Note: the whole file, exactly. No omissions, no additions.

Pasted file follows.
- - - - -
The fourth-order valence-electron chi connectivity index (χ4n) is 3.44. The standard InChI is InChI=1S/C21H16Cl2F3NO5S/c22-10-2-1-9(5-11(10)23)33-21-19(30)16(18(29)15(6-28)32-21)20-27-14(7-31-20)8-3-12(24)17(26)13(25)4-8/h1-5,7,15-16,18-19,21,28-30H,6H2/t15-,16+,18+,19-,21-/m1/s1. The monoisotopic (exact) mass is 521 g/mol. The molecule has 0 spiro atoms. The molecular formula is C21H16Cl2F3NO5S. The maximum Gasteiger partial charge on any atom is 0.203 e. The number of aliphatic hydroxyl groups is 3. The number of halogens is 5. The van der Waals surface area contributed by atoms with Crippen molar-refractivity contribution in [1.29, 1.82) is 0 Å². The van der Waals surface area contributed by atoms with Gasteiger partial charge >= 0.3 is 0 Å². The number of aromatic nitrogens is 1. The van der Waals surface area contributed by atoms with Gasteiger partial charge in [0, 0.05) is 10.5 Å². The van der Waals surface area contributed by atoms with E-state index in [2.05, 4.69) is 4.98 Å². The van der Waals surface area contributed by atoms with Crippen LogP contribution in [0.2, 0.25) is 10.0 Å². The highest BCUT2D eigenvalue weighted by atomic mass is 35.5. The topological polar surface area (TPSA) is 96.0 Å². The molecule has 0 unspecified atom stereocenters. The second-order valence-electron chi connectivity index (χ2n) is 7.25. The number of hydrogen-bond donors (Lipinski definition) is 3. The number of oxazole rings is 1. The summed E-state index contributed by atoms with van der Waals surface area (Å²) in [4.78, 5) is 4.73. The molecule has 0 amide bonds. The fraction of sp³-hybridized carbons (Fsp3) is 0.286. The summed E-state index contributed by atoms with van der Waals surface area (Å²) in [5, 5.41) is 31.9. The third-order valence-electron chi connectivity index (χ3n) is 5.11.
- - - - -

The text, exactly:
The fourth-order valence-electron chi connectivity index (χ4n) is 3.44. The standard InChI is InChI=1S/C21H16Cl2F3NO5S/c22-10-2-1-9(5-11(10)23)33-21-19(30)16(18(29)15(6-28)32-21)20-27-14(7-31-20)8-3-12(24)17(26)13(25)4-8/h1-5,7,15-16,18-19,21,28-30H,6H2/t15-,16+,18+,19-,21-/m1/s1. The monoisotopic (exact) mass is 521 g/mol. The molecule has 0 spiro atoms. The molecular formula is C21H16Cl2F3NO5S. The maximum Gasteiger partial charge on any atom is 0.203 e. The number of aliphatic hydroxyl groups is 3. The number of halogens is 5. The van der Waals surface area contributed by atoms with Crippen molar-refractivity contribution in [1.29, 1.82) is 0 Å². The van der Waals surface area contributed by atoms with Gasteiger partial charge >= 0.3 is 0 Å². The number of aromatic nitrogens is 1. The van der Waals surface area contributed by atoms with Gasteiger partial charge in [0, 0.05) is 10.5 Å². The van der Waals surface area contributed by atoms with E-state index in [2.05, 4.69) is 4.98 Å². The van der Waals surface area contributed by atoms with Crippen LogP contribution in [0.2, 0.25) is 10.0 Å². The highest BCUT2D eigenvalue weighted by atomic mass is 35.5. The topological polar surface area (TPSA) is 96.0 Å². The molecule has 0 unspecified atom stereocenters. The second-order valence-electron chi connectivity index (χ2n) is 7.25. The number of hydrogen-bond donors (Lipinski definition) is 3. The number of oxazole rings is 1. The summed E-state index contributed by atoms with van der Waals surface area (Å²) in [4.78, 5) is 4.73. The molecule has 0 amide bonds. The fraction of sp³-hybridized carbons (Fsp3) is 0.286. The summed E-state index contributed by atoms with van der Waals surface area (Å²) in [5, 5.41) is 31.9. The third-order valence-electron chi connectivity index (χ3n) is 5.11.